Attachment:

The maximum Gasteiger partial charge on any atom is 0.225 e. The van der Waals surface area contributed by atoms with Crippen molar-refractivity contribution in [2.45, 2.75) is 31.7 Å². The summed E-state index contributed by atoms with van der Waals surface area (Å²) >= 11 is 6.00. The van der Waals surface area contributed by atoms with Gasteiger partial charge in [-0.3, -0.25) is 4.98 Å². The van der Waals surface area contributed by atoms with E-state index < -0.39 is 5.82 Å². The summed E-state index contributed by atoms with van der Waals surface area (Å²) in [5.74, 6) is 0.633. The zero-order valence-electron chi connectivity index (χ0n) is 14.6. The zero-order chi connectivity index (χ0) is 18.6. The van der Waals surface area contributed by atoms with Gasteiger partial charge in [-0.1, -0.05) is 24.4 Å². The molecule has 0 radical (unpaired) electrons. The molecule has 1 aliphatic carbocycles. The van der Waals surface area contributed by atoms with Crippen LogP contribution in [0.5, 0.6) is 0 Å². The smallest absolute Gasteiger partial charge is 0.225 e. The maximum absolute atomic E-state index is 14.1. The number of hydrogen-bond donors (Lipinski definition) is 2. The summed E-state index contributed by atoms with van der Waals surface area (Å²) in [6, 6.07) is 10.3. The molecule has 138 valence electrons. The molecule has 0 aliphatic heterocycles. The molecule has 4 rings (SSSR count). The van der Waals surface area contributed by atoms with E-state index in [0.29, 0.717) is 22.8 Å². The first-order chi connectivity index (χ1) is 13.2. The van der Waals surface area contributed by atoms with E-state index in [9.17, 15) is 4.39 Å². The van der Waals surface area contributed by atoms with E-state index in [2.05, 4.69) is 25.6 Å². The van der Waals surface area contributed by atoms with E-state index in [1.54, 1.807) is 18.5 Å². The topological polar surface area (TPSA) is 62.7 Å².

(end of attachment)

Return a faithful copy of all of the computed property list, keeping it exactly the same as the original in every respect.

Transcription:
The maximum Gasteiger partial charge on any atom is 0.225 e. The van der Waals surface area contributed by atoms with Crippen molar-refractivity contribution in [2.45, 2.75) is 31.7 Å². The summed E-state index contributed by atoms with van der Waals surface area (Å²) >= 11 is 6.00. The van der Waals surface area contributed by atoms with Gasteiger partial charge in [-0.3, -0.25) is 4.98 Å². The van der Waals surface area contributed by atoms with E-state index < -0.39 is 5.82 Å². The summed E-state index contributed by atoms with van der Waals surface area (Å²) in [5.74, 6) is 0.633. The zero-order valence-electron chi connectivity index (χ0n) is 14.6. The zero-order chi connectivity index (χ0) is 18.6. The van der Waals surface area contributed by atoms with Gasteiger partial charge in [-0.1, -0.05) is 24.4 Å². The molecule has 0 radical (unpaired) electrons. The molecule has 1 aliphatic carbocycles. The van der Waals surface area contributed by atoms with Crippen LogP contribution in [0.5, 0.6) is 0 Å². The smallest absolute Gasteiger partial charge is 0.225 e. The maximum absolute atomic E-state index is 14.1. The number of hydrogen-bond donors (Lipinski definition) is 2. The summed E-state index contributed by atoms with van der Waals surface area (Å²) in [6, 6.07) is 10.3. The molecule has 138 valence electrons. The molecule has 0 aliphatic heterocycles. The molecule has 4 rings (SSSR count). The van der Waals surface area contributed by atoms with E-state index in [0.29, 0.717) is 22.8 Å². The first-order chi connectivity index (χ1) is 13.2. The van der Waals surface area contributed by atoms with E-state index in [9.17, 15) is 4.39 Å². The van der Waals surface area contributed by atoms with E-state index in [2.05, 4.69) is 25.6 Å². The van der Waals surface area contributed by atoms with E-state index in [1.54, 1.807) is 18.5 Å². The topological polar surface area (TPSA) is 62.7 Å².